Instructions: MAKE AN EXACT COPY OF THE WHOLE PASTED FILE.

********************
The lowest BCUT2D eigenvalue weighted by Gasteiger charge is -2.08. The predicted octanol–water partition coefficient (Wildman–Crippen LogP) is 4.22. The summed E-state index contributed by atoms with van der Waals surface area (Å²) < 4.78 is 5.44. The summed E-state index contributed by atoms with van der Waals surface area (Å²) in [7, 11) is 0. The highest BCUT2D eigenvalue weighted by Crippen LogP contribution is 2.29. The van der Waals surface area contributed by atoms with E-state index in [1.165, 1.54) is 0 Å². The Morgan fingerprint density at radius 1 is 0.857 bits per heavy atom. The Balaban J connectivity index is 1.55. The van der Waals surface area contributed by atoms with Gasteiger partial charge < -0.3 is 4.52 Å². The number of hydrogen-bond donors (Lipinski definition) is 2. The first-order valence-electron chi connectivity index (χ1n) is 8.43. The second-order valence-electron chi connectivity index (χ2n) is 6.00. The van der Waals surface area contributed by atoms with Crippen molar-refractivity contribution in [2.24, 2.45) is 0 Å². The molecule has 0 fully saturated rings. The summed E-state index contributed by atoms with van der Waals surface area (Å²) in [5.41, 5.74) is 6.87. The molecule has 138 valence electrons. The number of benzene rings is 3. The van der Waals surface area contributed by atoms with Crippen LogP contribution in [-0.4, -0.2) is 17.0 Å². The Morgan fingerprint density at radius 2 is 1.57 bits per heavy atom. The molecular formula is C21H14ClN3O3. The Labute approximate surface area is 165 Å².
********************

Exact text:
The lowest BCUT2D eigenvalue weighted by Gasteiger charge is -2.08. The predicted octanol–water partition coefficient (Wildman–Crippen LogP) is 4.22. The summed E-state index contributed by atoms with van der Waals surface area (Å²) < 4.78 is 5.44. The summed E-state index contributed by atoms with van der Waals surface area (Å²) in [7, 11) is 0. The highest BCUT2D eigenvalue weighted by Crippen LogP contribution is 2.29. The van der Waals surface area contributed by atoms with E-state index in [1.165, 1.54) is 0 Å². The Morgan fingerprint density at radius 1 is 0.857 bits per heavy atom. The Balaban J connectivity index is 1.55. The van der Waals surface area contributed by atoms with Gasteiger partial charge < -0.3 is 4.52 Å². The number of hydrogen-bond donors (Lipinski definition) is 2. The first-order valence-electron chi connectivity index (χ1n) is 8.43. The second-order valence-electron chi connectivity index (χ2n) is 6.00. The van der Waals surface area contributed by atoms with Crippen molar-refractivity contribution in [2.24, 2.45) is 0 Å². The molecule has 0 fully saturated rings. The summed E-state index contributed by atoms with van der Waals surface area (Å²) in [5.41, 5.74) is 6.87. The molecule has 138 valence electrons. The number of benzene rings is 3. The van der Waals surface area contributed by atoms with Crippen LogP contribution in [-0.4, -0.2) is 17.0 Å². The Morgan fingerprint density at radius 2 is 1.57 bits per heavy atom. The molecular formula is C21H14ClN3O3. The Labute approximate surface area is 165 Å².